DAMASCUS, Syria — A suicide bomber blew himself up near the headquarters of Syria’s Greek Orthodox Church in Damascus’ Old City, killing at least four people Thursday, minutes after the patriarch had entered the cathedral, state-run TV and a church official said.
The blast in the ancient quarter of narrow streets and historic buildings was the first reported suicide attack of the Syrian civil war inside the Old City, although other such bombs have struck the capital city during the conflict.
The blast struck in the vicinity of the Virgin Mary Cathedral in the predominantly Christian neighborhood of Bab Sharqi, the broadcast said, although it was not clear if the church was the attack’s target.
Several people also were wounded, the broadcast said.
SANA, Syria’s state-run news agency, said a nearby clinic run by a Muslim charity appeared to be the target. That was also the view of Bishop Ghattas Hazim, who spoke to the Associated Press from Lebanon.
Lebanon’s Al-Mayadeen TV, which has reporters in Damascus, said the target of the attack appeared to be a nearby post of the National Defense Forces, a paramilitary force fighting the rebels who are trying to topple President Bashar Assad.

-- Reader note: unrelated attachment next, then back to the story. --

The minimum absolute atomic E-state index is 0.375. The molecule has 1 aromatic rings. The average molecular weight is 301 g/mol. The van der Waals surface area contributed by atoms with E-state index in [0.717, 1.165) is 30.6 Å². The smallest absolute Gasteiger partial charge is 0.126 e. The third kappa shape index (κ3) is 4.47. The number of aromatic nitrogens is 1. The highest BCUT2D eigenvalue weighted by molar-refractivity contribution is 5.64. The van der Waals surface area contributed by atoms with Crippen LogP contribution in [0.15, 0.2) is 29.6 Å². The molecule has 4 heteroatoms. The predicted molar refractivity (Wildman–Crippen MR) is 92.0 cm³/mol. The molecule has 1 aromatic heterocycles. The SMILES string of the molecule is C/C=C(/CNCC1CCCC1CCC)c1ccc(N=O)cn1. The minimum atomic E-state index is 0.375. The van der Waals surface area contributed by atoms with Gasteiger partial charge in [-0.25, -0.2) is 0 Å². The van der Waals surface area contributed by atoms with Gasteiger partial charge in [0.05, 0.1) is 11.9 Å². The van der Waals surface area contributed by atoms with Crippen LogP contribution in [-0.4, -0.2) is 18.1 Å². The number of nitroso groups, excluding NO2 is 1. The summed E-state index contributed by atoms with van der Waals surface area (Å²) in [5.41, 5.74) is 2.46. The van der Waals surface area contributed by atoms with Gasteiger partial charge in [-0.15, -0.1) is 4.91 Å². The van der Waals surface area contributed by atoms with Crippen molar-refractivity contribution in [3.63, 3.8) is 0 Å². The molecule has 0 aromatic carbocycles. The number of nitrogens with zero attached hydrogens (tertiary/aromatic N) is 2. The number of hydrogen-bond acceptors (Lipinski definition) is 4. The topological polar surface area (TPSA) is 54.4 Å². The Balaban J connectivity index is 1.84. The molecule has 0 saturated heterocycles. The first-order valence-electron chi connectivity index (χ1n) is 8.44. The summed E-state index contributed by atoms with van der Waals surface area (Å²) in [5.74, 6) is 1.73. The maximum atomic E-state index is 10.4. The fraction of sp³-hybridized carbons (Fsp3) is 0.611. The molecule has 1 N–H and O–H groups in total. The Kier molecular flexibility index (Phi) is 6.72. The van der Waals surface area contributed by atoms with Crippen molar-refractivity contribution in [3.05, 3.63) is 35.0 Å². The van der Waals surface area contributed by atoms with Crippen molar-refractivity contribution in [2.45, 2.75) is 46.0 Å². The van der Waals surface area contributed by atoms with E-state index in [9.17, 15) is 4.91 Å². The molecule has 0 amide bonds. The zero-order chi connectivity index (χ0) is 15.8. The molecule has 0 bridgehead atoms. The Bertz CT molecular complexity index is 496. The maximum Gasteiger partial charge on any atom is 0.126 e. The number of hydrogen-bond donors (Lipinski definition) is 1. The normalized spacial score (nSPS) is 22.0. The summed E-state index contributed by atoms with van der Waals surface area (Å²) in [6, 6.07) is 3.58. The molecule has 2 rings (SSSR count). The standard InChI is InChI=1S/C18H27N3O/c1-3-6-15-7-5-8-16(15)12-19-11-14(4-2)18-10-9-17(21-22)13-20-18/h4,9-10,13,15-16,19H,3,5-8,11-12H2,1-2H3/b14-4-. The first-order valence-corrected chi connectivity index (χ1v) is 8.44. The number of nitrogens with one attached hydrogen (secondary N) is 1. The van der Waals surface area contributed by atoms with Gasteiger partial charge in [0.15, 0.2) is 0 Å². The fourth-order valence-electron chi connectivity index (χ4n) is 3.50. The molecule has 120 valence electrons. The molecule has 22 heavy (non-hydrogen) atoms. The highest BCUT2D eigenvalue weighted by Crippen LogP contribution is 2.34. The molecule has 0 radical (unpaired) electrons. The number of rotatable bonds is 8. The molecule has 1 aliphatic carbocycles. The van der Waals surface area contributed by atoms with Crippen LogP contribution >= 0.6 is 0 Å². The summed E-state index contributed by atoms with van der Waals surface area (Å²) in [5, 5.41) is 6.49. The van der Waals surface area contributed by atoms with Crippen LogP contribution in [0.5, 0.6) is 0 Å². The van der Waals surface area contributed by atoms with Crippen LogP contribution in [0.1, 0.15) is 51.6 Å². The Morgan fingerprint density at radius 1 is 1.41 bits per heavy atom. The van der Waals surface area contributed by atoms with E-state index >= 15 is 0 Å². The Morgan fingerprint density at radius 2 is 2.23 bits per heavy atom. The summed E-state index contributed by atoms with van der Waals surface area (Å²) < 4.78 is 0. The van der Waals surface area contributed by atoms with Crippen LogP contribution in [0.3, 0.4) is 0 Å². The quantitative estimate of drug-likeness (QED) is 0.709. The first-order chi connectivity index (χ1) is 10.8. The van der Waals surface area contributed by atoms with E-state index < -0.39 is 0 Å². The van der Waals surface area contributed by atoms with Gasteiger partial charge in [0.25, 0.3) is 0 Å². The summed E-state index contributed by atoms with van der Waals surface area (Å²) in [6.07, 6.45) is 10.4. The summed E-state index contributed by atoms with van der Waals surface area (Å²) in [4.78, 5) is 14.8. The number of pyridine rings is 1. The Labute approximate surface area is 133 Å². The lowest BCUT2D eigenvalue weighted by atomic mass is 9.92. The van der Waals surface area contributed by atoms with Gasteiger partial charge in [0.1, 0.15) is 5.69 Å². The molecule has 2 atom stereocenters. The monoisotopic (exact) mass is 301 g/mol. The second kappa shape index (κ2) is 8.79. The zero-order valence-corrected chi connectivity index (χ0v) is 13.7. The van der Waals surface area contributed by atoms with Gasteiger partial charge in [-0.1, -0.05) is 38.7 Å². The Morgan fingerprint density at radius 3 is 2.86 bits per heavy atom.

Residents also disagreed about the target, with some saying the bomber may have detonated the explosives prematurely. Progovernment gunmen were seen roaming the streets afterward.
The blast occurred nearly 15 minutes after John Yazigi, the Eastern Orthodox Patriarch of Antioch and All the East, entered the church, but he was unhurt, according to an aide.
A government official told the Associated Press that the bomber was wearing a belt of explosives and blew himself up near the church.
An AP reporter who visited the area saw that the explosion occurred about 50 yards from the church and damaged several shops.
‘‘I heard an explosion. Then glass started flying, and the place was full of dust,’’ said shop owner Abdo Muqri, whose right arm and forehead were injured. ‘‘I was watching television inside. Had I been near the door, I would have been dead.’’
Bab Sharqi and the nearby Bab Touma, two main areas of the Old City, were famous for their restaurants and cafes that used to be packed until nightfall before the civil war began.
Churches have been targeted before in the civil war, mostly in the central city of Homs and Syria’s largest city, Aleppo, in the north.
Christians are one of the largest religious minorities in Syria, making up about 10 percent of the population of 23 million people. They have tried to stay on the sidelines of the conflict, although as Islamist militants have increasingly joined with the opposition, many Christians have been leaning toward the regime.
As the bloodshed has intensified, hopes for an international conference to try to reach a political settlement between the regime and opposition have faded.